Posted 3 days ago #
  16. LaidBack
    Member

    Some sort of deal for now. Until people start asking questions?

    "The United Kingdoms intention is to achieve these objectives through the overall EU-UK relationship.
    Should this not be possible the UK will propose specific solutions to address the unique circumstances of the island of Ireland."

    https://www.irishtimes.com/news/world/uk/brexit-breakthrough-may-pledges-no-hard-border-as-commission-says-sufficient-progress-made-1.3320030

    Extract from Irish Times.
    Islands agreement?

    Posted 2 days ago #
  17. I were right about that saddle
    Member

    @LaidBack

    Hard to quite understand what has happened but looks like the can just got a big kick down the road.

    Gives the British time to find a way to square the Northern Irish with remaining in the single market and customs union I suspect. Everyone meets back here in nine months looking at the same intractable problem unless the DUP are all assassinated in drone strikes in the intervening period.

    Posted 2 days ago #
  18. I were right about that saddle
    Member

    Here's the text;

    https://ec.europa.eu/commission/sites/beta-political/files/joint_report.pdf

    In the absence of agreed solutions, the United Kingdom will maintain full alignment with those rules of the Internal Market and the Customs Union which, now or in the future, support North-South cooperation, the allisland economy and the protection of the 1998 Agreement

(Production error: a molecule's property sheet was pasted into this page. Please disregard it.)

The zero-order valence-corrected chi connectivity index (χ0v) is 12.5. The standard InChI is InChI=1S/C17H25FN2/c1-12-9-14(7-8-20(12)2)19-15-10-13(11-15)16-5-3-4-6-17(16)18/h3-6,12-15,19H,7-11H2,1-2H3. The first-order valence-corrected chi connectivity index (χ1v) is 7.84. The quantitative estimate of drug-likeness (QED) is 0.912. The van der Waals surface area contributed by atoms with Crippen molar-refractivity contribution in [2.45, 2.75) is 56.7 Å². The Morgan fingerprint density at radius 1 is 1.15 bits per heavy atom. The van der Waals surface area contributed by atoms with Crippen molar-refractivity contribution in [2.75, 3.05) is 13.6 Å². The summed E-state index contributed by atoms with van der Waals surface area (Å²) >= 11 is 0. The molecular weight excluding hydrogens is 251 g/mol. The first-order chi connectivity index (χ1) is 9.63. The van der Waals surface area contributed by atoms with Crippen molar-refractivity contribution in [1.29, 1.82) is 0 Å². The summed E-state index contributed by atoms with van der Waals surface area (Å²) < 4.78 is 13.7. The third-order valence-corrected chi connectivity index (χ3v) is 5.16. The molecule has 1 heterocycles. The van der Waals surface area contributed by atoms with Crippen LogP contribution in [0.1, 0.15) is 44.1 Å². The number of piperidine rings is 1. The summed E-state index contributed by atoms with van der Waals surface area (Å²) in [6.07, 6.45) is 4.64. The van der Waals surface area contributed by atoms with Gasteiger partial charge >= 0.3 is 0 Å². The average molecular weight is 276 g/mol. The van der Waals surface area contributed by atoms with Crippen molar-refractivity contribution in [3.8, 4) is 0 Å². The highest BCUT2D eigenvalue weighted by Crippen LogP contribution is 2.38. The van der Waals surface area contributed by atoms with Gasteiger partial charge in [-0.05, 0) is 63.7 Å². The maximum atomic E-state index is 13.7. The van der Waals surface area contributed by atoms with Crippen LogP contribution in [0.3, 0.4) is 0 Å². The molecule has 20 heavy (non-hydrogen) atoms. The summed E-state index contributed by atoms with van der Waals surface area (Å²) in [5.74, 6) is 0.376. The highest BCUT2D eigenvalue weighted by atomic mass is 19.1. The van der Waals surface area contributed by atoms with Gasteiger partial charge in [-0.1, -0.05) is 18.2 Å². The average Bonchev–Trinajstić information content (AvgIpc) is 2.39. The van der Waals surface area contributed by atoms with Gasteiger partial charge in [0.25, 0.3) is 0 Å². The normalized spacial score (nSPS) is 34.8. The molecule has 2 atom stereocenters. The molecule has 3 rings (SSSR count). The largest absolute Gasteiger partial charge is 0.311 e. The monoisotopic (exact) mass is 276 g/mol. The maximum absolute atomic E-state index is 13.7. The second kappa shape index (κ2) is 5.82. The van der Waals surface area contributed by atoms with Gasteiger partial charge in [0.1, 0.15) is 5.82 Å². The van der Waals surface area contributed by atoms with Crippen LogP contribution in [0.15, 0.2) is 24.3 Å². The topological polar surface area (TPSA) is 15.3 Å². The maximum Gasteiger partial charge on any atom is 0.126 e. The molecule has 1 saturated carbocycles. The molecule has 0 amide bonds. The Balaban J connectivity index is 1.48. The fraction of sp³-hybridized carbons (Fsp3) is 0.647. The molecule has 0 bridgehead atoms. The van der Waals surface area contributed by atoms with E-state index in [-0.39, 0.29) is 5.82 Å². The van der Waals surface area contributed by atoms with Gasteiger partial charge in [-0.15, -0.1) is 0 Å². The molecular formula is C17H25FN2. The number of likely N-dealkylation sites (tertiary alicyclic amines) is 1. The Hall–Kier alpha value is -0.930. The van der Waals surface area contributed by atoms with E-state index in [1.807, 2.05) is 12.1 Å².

The British have basically agreed to let NI stay in the EU for practical purposes unless they turn up next October with a phoenix riding a unicorn.

    Posted 2 days ago #
  19. chdot
    Admin

    “Gives the British time to find a way to square the Northern Irish with remaining in the single market and customs union I suspect.“

    Perhaps, but easier said than done.

    The DUP may well ‘go quietly’ (quite possibly given recent Brexit poll in NI - and more money), but the SNP won’t.

    Posted 2 days ago #
  20. I were right about that saddle
    Member

    @chdot

    The can has been kicked down the road but it has also been filled with worms.

    The more you read the text the more it looks like the UK of GB & NI will become some sort of EU protectorate, paying the fees, applying the rules but not participating in the parliament or council.

    There's no way on earth the headbangers in the Tory party will accept that.

    Posted 2 days ago #
  21. chdot
    Admin

    “There's no way on earth the headbangers in the Tory party will accept that.”

    Depends whether or not they want an election.

    And whether Labour wants to (more or less) agree with ‘final’ deal and not oppose whatever endorsement vote results.

    Rather a LOT of unknowns....!!!

    Posted 2 days ago #
  22. paddyirish
    Member

    I can't see how this is progress and can't see how anyone can be happy with the following

    So far we have alienated the EU citizens who most people agree that we want to keep and provided a route in to anyone desperate enough to want to come here - Newry being the new Calais...

    Britain will be forced to comply with EU regulations and have no say in drawing them up.

    Also, why will I now be granted EU Citizenship (born in Northern Ireland), but my wife and children won't?

    A resounding victory for the EU negotiating team and "a significant political achievement" for T May my big fat hairy posterior.